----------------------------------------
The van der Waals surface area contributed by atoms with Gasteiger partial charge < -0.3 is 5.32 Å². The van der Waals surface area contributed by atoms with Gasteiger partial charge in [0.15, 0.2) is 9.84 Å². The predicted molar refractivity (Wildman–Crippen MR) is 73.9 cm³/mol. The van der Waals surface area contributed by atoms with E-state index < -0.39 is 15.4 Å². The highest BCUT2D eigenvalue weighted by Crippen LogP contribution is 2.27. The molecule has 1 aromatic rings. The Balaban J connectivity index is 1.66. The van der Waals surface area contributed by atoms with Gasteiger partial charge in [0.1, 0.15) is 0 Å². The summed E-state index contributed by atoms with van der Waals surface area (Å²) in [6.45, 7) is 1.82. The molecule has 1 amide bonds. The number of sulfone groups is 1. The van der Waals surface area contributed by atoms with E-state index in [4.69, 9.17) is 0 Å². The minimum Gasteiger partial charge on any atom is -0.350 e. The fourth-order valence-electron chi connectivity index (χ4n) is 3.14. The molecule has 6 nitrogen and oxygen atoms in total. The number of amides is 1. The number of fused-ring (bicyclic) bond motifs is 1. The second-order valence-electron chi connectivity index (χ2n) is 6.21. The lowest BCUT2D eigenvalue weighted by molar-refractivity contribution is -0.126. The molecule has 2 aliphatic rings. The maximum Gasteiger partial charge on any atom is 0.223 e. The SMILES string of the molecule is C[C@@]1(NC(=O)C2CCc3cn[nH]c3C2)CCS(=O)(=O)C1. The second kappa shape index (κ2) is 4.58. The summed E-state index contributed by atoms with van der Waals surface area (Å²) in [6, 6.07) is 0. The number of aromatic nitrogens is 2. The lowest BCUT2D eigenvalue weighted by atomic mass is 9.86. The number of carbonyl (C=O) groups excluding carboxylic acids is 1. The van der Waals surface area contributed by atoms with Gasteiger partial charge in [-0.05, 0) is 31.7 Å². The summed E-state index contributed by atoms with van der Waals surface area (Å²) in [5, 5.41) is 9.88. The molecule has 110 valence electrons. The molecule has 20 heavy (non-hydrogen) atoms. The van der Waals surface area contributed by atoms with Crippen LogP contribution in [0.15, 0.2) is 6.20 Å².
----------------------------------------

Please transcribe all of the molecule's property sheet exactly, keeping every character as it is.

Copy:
The van der Waals surface area contributed by atoms with Gasteiger partial charge < -0.3 is 5.32 Å². The van der Waals surface area contributed by atoms with Gasteiger partial charge in [0.15, 0.2) is 9.84 Å². The predicted molar refractivity (Wildman–Crippen MR) is 73.9 cm³/mol. The van der Waals surface area contributed by atoms with E-state index < -0.39 is 15.4 Å². The highest BCUT2D eigenvalue weighted by Crippen LogP contribution is 2.27. The molecule has 1 aromatic rings. The Balaban J connectivity index is 1.66. The van der Waals surface area contributed by atoms with Gasteiger partial charge in [0.1, 0.15) is 0 Å². The summed E-state index contributed by atoms with van der Waals surface area (Å²) in [6.45, 7) is 1.82. The molecule has 1 amide bonds. The number of sulfone groups is 1. The van der Waals surface area contributed by atoms with E-state index in [4.69, 9.17) is 0 Å². The minimum Gasteiger partial charge on any atom is -0.350 e. The fourth-order valence-electron chi connectivity index (χ4n) is 3.14. The molecule has 6 nitrogen and oxygen atoms in total. The number of amides is 1. The number of fused-ring (bicyclic) bond motifs is 1. The second-order valence-electron chi connectivity index (χ2n) is 6.21. The lowest BCUT2D eigenvalue weighted by molar-refractivity contribution is -0.126. The molecule has 2 aliphatic rings. The maximum Gasteiger partial charge on any atom is 0.223 e. The SMILES string of the molecule is C[C@@]1(NC(=O)C2CCc3cn[nH]c3C2)CCS(=O)(=O)C1. The second kappa shape index (κ2) is 4.58. The summed E-state index contributed by atoms with van der Waals surface area (Å²) in [6, 6.07) is 0. The number of aromatic nitrogens is 2. The lowest BCUT2D eigenvalue weighted by atomic mass is 9.86. The number of carbonyl (C=O) groups excluding carboxylic acids is 1. The van der Waals surface area contributed by atoms with Gasteiger partial charge in [-0.05, 0) is 31.7 Å². The summed E-state index contributed by atoms with van der Waals surface area (Å²) in [5, 5.41) is 9.88. The molecule has 110 valence electrons. The molecule has 20 heavy (non-hydrogen) atoms. The van der Waals surface area contributed by atoms with Crippen LogP contribution in [0.15, 0.2) is 6.20 Å².